One out of three people suffers from teeth sensitivity. Drinking and eating foods that are either hot, cold, sweet, sour, or acidic suddenly become a challenge. Even slight contact with air sometimes causes a quick jolt of tingling sensation in the teeth. This may pose a predicament, especially to people who just love eating.
What is Teeth Sensitivity?
Teeth sensitivity happens when the inner portion of your teeth called “dentin” becomes bare, exposing the nerves inside. You then experience a brief wave of pain when substances touch these nerves.
What usually causes teeth sensitivity?
This condition might be related to several dental issues. You can self-observe if it gets any better or makes a consultation with your dentist.
When your gums recede away from your teeth, the roots become partially exposed. Small gaps will eventually show between the gum line and teeth.
This could result from aging, teeth misalignment, gum inflammation, poor oral hygiene, or hormonal changes. Two gum diseases also factor in receding gums: periodontitis and gingivitis.
Dental or enamel erosion
As the first line of defense, the enamel – which coats the teeth, normally wears in time. But in this case, it gradually thins and weakens. This could be an effect of eating acidic food, consuming soft beverages, dry mouth or xerostomia, gastroesophageal reflux disease (GERD), or other acidic conditions.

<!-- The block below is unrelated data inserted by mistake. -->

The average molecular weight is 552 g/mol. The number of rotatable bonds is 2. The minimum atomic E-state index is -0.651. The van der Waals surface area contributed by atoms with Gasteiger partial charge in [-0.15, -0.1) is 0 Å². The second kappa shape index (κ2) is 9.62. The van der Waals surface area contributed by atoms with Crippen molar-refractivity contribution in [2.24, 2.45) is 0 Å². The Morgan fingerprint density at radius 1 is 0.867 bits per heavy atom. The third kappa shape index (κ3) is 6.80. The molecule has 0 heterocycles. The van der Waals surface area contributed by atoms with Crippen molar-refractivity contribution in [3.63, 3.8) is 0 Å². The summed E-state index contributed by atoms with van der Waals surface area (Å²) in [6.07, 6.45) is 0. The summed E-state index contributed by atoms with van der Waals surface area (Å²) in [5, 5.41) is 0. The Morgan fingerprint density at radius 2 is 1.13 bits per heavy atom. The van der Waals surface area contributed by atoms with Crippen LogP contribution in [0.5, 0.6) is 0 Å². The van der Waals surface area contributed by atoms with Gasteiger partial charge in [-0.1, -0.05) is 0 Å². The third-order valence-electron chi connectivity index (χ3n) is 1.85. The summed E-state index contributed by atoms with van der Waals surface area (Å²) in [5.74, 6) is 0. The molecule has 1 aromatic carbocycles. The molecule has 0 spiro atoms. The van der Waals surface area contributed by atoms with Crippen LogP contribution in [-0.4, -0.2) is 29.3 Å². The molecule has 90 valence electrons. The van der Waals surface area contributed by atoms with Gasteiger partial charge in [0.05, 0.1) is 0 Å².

Cracked or a chipped tooth could result from teeth grinding, misaligned teeth, chewing or biting off hard objects, aging, or injury. Your teeth may also crack when exposed to changing temperatures – for example, drinking iced tea right after slurping a hot soup.
Plaque buildup and cavities
Dental issues commonly stem from inadequate oral care. When you neglect to brush your teeth regularly, use floss and mouthwash, bacteria will accumulate in your mouth. The plaque will soon form, which ultimately leads to tooth decay.
This is a sort of dental injury that leads to losing a part of your teeth, swelling of gums, and dark spots. The tooth is usually irritated outside first then moves inwards.
The pain or sensitivity is usual following a dental visit. It’s only temporary and will go after a few weeks. If deep cleaning is performed, your teeth become plaque-free, once again making you feel extra sensitive.
Aggressive brushing of teeth can also lead to sensitivity or pain after some period as your gums along with your teeth become regularly irritated.
Precautions against teeth sensitivity
- Practice adequate and regular oral hygiene
- Buy a toothbrush with soft or medium bristles
- Minimize your intake of acidic food and beverage
- Use a mouth guard if you’re grinding your teeth
- Avoid biting on objects
Visit your dentist in Fountain Hills for holistic dental health care.
When do you need a dental visit?
Consult with your dentist as soon as possible. Teeth sensitivity is not life-threatening and is highly treatable.
Unless the sensation is because of plaque, cavities, or a recent dental procedure, the underlying cause should be examined properly. You may be prescribed a desensitizing toothpaste or fluoride that you can apply at home.